Identity Guard also has some other information that you might find useful. You can download their 3 eBooks for free: Double Trouble – Online safety tips and how to deal with identity theft; Identity Theft & You – How to protect yourself, your PC, your home, and your kids; and Best of the Daily Shield 2012 – Dealing with cyber threats, fraud, and social networking. They also have a great Tax-Time Indentity Theft post and a really good post about how identity theft happens that are both well worth reading and sharing with friends and family.

Disclosure: This service was provided to me for review at no charge. In addition I received monetary compensation. All opinions are my own.

© 2012, Robyn Wright. All rights reserved.

Comments on this entry are closed.


1 cstironkat March 31, 2012 at 3:07 pm

My CPA retired this year, and it was scary trying to make sure I could find someone I could trust. Thank goodness a friend of mine recommended her CPA. 

2 Wanda McHenry March 31, 2012 at 4:47 pm

I still can’t believe how many identities have been stolen and thank goodness for some eagle eye postal workers that have caught many of these fraudulent returns.

3 JeannetteNL1966 March 31, 2012 at 8:42 pm

So good of you to post this information as we face the same issues here in Canada. One of my good friends actually had her identity stolen and it started with her tax information. It was a horrible mess that took her months and months to straighten out. As wonderful as the internet is, it is also a tool for those without a conscience. I found it sad that we even need companies that offer services such as protecting ones’ identity but it is now a sad reality…I will make sure to Stumble and pass this post on as we can all use a reminder of just how easy people can take advantage of us all.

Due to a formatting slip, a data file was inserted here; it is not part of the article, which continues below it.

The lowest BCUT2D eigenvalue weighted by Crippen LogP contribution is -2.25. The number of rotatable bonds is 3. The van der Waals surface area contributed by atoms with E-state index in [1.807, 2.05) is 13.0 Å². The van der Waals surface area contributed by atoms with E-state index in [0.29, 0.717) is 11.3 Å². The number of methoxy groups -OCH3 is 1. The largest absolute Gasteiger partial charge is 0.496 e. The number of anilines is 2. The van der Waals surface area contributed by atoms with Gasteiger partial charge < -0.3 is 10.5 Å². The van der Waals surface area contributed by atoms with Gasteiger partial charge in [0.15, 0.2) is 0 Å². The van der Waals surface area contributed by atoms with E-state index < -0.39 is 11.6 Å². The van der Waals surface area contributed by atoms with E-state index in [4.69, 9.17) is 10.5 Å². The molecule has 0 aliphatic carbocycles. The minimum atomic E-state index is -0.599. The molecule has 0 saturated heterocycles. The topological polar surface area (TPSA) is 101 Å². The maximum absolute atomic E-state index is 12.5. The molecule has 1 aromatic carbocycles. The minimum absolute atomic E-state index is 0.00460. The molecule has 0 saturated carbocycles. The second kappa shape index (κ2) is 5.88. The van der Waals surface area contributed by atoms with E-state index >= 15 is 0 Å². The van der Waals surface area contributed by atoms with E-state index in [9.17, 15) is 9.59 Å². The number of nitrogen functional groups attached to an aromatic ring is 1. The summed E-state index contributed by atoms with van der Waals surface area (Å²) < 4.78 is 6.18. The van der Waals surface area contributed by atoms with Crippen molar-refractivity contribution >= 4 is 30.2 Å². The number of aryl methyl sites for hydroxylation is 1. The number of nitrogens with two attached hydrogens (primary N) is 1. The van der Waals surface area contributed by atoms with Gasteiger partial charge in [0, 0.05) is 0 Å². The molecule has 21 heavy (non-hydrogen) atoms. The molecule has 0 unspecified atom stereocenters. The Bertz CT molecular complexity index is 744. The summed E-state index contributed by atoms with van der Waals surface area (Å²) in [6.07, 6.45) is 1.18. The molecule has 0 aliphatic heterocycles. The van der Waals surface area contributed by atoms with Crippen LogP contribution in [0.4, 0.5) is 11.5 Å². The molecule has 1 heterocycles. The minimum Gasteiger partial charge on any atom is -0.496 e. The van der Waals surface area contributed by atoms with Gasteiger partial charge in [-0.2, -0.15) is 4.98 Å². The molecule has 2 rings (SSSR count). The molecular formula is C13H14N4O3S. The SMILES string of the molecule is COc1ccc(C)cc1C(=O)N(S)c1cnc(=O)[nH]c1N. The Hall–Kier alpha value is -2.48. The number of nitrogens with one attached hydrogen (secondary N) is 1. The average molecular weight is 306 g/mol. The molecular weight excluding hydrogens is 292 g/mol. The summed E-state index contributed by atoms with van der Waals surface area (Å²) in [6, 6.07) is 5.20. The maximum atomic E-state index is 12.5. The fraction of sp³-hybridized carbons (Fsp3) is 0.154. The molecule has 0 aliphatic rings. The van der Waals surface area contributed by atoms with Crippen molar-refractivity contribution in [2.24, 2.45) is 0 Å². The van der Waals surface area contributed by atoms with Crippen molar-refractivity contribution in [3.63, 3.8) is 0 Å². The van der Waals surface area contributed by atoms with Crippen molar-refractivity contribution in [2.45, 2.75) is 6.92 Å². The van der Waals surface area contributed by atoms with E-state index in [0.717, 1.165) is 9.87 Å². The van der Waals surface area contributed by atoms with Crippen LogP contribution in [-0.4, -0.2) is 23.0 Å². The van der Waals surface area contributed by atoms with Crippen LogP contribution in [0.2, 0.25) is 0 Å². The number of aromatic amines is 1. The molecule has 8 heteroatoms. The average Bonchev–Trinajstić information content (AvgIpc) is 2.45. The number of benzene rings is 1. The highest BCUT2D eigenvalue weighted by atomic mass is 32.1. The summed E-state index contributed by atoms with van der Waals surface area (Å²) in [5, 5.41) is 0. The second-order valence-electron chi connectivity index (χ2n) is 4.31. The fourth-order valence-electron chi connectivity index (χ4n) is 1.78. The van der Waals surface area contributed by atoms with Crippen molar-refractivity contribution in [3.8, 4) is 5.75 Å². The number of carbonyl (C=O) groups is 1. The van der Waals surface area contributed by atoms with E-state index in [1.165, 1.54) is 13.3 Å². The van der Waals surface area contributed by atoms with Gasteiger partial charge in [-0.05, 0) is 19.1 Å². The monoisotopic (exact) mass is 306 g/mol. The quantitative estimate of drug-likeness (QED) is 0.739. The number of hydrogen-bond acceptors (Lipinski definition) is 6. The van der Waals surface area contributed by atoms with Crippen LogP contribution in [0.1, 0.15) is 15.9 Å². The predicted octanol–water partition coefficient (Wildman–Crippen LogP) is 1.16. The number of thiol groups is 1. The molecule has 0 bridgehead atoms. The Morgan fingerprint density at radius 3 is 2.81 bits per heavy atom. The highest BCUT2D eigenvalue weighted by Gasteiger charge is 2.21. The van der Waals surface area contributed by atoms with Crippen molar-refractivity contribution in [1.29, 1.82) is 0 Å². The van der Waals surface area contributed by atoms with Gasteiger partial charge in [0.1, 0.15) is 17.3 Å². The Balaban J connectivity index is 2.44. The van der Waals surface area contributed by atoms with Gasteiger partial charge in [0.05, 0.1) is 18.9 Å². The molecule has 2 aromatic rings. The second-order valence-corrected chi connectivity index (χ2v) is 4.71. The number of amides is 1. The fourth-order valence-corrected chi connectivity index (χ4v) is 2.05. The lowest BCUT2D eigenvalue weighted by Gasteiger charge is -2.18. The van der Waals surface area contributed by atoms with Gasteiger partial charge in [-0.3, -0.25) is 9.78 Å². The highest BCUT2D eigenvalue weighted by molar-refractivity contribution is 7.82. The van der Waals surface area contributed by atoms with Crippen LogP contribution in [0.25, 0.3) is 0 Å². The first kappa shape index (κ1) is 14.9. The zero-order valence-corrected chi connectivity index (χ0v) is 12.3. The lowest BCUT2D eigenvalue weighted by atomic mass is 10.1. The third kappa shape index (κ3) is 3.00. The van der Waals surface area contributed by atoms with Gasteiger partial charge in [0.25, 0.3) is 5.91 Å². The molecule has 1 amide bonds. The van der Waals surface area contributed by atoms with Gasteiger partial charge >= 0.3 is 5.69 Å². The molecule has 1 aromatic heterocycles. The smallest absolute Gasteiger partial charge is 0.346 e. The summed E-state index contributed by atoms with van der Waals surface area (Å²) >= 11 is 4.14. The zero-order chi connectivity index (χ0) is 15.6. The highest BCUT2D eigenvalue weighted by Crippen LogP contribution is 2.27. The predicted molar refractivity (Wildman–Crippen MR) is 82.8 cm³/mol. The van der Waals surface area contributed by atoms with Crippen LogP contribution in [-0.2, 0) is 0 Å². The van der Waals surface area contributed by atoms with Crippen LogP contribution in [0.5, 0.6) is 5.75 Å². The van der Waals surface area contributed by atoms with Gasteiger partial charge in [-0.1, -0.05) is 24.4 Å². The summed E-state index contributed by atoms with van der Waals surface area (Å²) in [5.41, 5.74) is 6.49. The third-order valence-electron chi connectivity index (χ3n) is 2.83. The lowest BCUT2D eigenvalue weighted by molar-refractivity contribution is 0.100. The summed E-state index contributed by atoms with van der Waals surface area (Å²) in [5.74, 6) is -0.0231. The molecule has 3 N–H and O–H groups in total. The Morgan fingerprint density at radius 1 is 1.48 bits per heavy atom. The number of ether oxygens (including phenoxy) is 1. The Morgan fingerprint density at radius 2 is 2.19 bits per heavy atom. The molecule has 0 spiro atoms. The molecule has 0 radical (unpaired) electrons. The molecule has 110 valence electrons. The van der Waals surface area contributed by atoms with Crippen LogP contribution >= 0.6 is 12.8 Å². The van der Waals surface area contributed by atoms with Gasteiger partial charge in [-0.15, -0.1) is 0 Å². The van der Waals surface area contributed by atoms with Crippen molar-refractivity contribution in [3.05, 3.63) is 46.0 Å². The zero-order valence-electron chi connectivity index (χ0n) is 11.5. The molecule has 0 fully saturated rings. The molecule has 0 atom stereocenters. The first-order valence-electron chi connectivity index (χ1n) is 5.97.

4 Robyn's Online World April 1, 2012 at 9:00 pm

Glad to know it was useful in Canada too. I honestly have no idea how things work up there as far as taxes and IDs.

5 Nanette_AMomBlog March 31, 2012 at 9:46 pm

Great and timely tips. Hard to believe but obviously some people are still being fooled by these scams.

6 tannawings April 1, 2012 at 12:37 am

There was an email not too long ago about the IRS looking for you, and I saw another about ‘your income tax return’ just yesterday. The predators tend to come out any time of the year money is involved , but right now is especially scary since you have to use your SSN. I STILL  don’t file electronically…… and never will I just don’t think there is a website anywhere that can’t be breached.